In response to this, some (blacks and whites alike) are now calling for white Christians to not speak on racism. The spirit is captured in social media jabs like, “White people need to shut up and listen.” A gracious reading of this would assume that it is simply calling for whites to listen and then speak. James 1:19 encourages all to have this heart and mind. But unfortunately I’ve discovered that statements like this typically are meant for whites whose views don’t sit well with a more progressive or politically correct view.
Evangelicalism is fractured on the topic of ethnic harmony, and the only people we invite to speak on the subject are the people that already agree with us. Most conferences on racism today are stacked with panelists that lack diversity in a completely different way. Sure, everyone on stage may possess a different skin tone, but their views are undistinguishable. Why do we do this? Because many have been indoctrinated with what to think but we haven't been taught how to think. Consequently, we’re afraid of ideas that don’t confirm what we think we already know. Also our pride makes us cling to the ideas we’ve publicly embraced because we can’t bear to admit that we made a mistake or that the other guy was right.
“Evangelicalism is fractured on the topic of racism, and the only people we engage are the people we agree with.”
How can we have productive conversations about racism and ethnicity if different views aren’t welcome and engaged with dignity and respect? Our refusal to lovingly offer a seat at the table to any view that doesn’t contradict orthodox Christianity will hinder the church from being the prophetic voice on the issue that I know we can be.
Christian First, Ethnicity Second
I think the main reason we limit whom we invite to the table for conversations about racism is because of misplaced identities which have given many tender skin rather than tough skin. As a church, whether we as individuals are white, black, brown, red, or yellow, Christians have to constantly remind ourselves of our primary allegiance. If you are a child of the king, adopted into the household of faith, you are Christian first. I am one million times more Christian than I am black. My brown skin may be what you first notice about me, but by God’s grace, my Christian faith is what you will remember.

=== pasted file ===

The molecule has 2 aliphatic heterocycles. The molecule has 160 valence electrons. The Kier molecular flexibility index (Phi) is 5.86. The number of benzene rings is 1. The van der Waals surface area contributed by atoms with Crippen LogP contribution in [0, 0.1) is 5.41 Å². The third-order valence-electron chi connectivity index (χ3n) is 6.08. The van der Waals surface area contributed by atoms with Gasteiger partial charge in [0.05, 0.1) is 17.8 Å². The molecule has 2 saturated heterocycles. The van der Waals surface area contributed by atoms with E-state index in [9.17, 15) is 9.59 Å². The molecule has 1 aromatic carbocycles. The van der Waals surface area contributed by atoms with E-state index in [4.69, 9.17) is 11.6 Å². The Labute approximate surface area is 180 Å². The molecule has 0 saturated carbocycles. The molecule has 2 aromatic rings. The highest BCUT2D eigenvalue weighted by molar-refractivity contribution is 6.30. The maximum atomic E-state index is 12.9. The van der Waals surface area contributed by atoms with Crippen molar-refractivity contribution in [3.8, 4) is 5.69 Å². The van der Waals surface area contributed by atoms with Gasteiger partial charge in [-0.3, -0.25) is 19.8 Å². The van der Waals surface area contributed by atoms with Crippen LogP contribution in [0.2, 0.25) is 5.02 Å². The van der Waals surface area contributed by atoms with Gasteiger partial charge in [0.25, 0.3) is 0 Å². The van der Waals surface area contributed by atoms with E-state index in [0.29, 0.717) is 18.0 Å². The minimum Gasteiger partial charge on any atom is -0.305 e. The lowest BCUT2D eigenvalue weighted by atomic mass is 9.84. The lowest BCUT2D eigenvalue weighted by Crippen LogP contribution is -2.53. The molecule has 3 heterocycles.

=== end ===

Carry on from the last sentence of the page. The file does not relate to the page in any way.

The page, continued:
I’m not advocating a Christian version of the views of Stacy Dash or Morgan Freeman or others who think it’s divisive to have any month or organization specifically focused on or celebratory of a particular minority group. I’m honored to be the co-founder of RAAN, and I believe Black History Month is good and necessary in our day. I’m thankful for my skin and heritage. As a matter of fact, I count it a privilege to be physically dressed by my creator in such a beautiful skin tone because I don’t believe that ethnic diversity is a byproduct of the fall. But I will forever check others and myself when I notice our ethnicity is taking precedent over our heavenly citizenship.
“My brown skin may be what you initially notice, but by God’s grace, my Christian faith is what you will remember.”
Therefore, as we engage in complicated conversations about racism, be sober-minded rather than drunk with hatred, frustration, and annoyance. Embrace humility and love those you disagree with. But continue to pursue truth and justice as these two are defined in the Holy Scriptures. The Bible must remain the basis for why we believe what we believe and a careful study of it reveals that it has much to say about ethnicity and injustice.
These conversations are complex but necessary and we need men and women who can sit down and have hard conversations considering the other more significant.
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There is still plenty of racial tension remaining, fifty years after the signing of the Acts designed to put an end to it in America. As a matter of fact, ethnic tension exists almost universally around our planet. It’s not exclusively an American problem.